Bruguier, Charles-Abraham (The Senior)

Charles-Abraham Bruguier, the senior was born on January 5, 1788, in the family of a clockmaker and inherited the helm. In October 1813, he married Louise-Pernette Noiret, and in June 1814, their daughter Jacqueline was born.

A year later, in June 1815 Charles-Abraham took his family to London, where they lived for several years. Other children were born there: Charles-Abraham in 1818 and Louise in 1821.

The Bruguier family returned to Switzerland around 1823. It was apparently only after his return to Geneva that Charles-Abraham began creating singing birds.

Between 1833 and 1837, Bruguier moved to the town of Sainte-Suzanne in France, to work in the Paur (later renamed as the L'epee) music-box factory. This fact explains the existence of music boxes with the Bruguier signature.

In 1837, the Bruguier family returned to Geneva. After 1843, Bruguier acquired property in Gran-Pre (the north from Geneva), and transferred his workshop there. The last reference we have concerning Bruguier was his application for the passport in December 1861, for a scheduled trip to Paris. Six months later, in June 1862, he passed away at the age of 74.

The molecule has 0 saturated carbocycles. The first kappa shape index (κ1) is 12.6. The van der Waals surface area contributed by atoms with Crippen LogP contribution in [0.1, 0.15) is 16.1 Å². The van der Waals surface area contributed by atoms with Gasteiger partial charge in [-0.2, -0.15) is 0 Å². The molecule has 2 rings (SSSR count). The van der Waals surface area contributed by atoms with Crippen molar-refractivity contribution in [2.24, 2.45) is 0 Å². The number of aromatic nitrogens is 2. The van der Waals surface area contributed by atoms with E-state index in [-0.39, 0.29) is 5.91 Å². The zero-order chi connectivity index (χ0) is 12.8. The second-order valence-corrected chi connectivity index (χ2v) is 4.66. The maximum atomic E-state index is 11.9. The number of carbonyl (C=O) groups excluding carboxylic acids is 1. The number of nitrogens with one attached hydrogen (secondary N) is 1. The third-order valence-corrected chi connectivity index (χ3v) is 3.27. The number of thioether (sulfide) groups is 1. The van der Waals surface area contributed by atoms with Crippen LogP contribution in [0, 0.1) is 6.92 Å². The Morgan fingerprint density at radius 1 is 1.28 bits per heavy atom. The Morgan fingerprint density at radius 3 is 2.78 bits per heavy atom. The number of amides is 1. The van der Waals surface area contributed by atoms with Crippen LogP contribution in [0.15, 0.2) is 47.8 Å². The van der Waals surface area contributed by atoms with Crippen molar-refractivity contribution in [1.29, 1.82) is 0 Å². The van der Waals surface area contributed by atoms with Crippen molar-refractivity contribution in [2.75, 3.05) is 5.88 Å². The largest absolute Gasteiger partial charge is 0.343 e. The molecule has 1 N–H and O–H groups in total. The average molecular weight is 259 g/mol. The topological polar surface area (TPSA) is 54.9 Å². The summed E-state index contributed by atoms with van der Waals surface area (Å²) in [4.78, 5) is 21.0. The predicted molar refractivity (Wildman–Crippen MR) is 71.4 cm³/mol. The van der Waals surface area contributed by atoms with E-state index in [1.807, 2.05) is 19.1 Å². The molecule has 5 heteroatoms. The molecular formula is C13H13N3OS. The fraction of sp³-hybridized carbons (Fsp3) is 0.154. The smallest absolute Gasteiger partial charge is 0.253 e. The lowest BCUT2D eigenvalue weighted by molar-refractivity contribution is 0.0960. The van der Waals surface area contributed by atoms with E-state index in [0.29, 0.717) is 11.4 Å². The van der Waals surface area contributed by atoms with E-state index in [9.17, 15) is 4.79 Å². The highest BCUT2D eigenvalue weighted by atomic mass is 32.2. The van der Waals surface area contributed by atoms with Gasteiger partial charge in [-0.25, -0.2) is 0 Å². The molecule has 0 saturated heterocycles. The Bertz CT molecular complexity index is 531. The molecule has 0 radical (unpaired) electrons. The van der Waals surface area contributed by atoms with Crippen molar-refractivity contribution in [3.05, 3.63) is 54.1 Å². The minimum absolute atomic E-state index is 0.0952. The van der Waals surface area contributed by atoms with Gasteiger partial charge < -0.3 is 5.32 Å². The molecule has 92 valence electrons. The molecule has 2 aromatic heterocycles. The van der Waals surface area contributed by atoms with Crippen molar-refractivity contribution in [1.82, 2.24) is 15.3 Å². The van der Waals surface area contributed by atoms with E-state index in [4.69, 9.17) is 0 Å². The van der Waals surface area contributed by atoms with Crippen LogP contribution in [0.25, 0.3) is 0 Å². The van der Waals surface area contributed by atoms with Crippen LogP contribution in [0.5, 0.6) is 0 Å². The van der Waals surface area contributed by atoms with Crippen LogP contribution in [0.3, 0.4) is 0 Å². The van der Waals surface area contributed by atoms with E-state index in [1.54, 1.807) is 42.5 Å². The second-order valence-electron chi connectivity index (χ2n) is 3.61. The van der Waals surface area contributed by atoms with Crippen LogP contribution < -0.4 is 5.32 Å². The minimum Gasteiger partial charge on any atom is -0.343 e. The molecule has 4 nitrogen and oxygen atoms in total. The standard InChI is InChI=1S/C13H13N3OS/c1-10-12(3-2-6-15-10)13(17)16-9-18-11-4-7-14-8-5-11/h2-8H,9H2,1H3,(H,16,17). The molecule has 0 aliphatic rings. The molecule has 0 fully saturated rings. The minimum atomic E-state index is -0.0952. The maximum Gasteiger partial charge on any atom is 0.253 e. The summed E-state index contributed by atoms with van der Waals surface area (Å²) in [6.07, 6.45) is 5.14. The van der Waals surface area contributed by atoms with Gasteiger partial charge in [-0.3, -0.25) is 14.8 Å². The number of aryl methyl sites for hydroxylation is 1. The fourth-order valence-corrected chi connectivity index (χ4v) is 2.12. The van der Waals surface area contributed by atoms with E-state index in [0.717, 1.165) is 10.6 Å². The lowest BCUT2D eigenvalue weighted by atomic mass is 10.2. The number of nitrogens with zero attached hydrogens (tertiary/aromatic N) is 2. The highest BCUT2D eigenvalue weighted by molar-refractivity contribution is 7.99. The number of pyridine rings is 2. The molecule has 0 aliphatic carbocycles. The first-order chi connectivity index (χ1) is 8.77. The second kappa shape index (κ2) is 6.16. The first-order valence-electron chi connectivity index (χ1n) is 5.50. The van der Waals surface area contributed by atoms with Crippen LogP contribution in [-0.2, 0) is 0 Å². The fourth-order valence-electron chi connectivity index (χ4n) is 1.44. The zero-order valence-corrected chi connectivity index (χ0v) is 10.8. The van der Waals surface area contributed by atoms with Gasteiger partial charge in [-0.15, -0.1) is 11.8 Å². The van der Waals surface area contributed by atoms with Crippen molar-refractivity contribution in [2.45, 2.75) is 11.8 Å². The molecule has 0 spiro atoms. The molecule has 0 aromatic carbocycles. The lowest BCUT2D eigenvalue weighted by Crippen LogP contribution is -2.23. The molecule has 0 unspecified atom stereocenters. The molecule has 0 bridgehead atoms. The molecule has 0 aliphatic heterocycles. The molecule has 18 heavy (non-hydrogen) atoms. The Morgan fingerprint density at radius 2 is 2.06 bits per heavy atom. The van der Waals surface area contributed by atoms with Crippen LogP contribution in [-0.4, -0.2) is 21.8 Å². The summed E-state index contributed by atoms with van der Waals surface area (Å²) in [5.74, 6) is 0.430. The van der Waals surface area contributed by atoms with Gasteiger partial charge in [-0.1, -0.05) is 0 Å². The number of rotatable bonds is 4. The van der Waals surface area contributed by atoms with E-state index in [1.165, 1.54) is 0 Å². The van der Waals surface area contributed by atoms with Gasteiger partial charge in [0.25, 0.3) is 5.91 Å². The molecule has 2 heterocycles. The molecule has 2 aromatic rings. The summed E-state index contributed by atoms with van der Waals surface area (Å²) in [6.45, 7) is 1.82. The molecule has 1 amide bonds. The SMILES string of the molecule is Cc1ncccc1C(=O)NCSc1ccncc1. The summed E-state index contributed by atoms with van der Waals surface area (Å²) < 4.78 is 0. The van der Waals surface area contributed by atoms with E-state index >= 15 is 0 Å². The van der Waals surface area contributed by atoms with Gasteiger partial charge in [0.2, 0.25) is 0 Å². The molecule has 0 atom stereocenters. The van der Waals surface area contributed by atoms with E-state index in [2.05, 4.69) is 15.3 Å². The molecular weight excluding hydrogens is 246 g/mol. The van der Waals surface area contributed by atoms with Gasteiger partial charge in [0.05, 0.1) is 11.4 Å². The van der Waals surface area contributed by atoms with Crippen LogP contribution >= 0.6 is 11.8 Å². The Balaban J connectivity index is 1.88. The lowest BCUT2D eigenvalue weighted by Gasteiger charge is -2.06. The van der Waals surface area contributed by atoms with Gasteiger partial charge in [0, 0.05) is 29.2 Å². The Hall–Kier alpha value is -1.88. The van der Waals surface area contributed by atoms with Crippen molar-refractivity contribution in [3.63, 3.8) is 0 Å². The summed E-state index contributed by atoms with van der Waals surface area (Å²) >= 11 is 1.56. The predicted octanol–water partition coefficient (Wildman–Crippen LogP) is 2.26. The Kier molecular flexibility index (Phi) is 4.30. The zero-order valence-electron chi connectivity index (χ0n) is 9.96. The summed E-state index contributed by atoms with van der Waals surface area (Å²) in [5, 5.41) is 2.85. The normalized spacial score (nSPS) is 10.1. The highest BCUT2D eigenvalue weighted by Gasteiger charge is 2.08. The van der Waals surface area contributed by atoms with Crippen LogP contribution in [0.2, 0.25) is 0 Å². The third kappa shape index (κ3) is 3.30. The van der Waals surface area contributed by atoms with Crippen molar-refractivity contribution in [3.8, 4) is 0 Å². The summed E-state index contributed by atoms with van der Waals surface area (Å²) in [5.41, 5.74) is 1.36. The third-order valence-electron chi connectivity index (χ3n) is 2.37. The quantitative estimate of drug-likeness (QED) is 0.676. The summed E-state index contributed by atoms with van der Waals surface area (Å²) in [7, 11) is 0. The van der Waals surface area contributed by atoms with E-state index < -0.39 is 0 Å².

Bruguier, the senior is known for his unique bird boxes. Hence, he created other mechanical art items, quite unusual ones. As cited by his grandson “a clock surmounted by a vase, in the center of which a rose opens up every hour. A hummingbird appears from this rose. It sings and hides back, whereupon the rose closes up again”; “… a flute player is leaning against a tree. He plays and every movement of his fingers corresponds to a note. A small bird appears and sings; the man descends his flute and turns his head to listen. A cat suddenly appears and pounces on the bird just as it finishes its song, but the bird disappears and the man begins playing again”.

Exhibits in the Museum Collection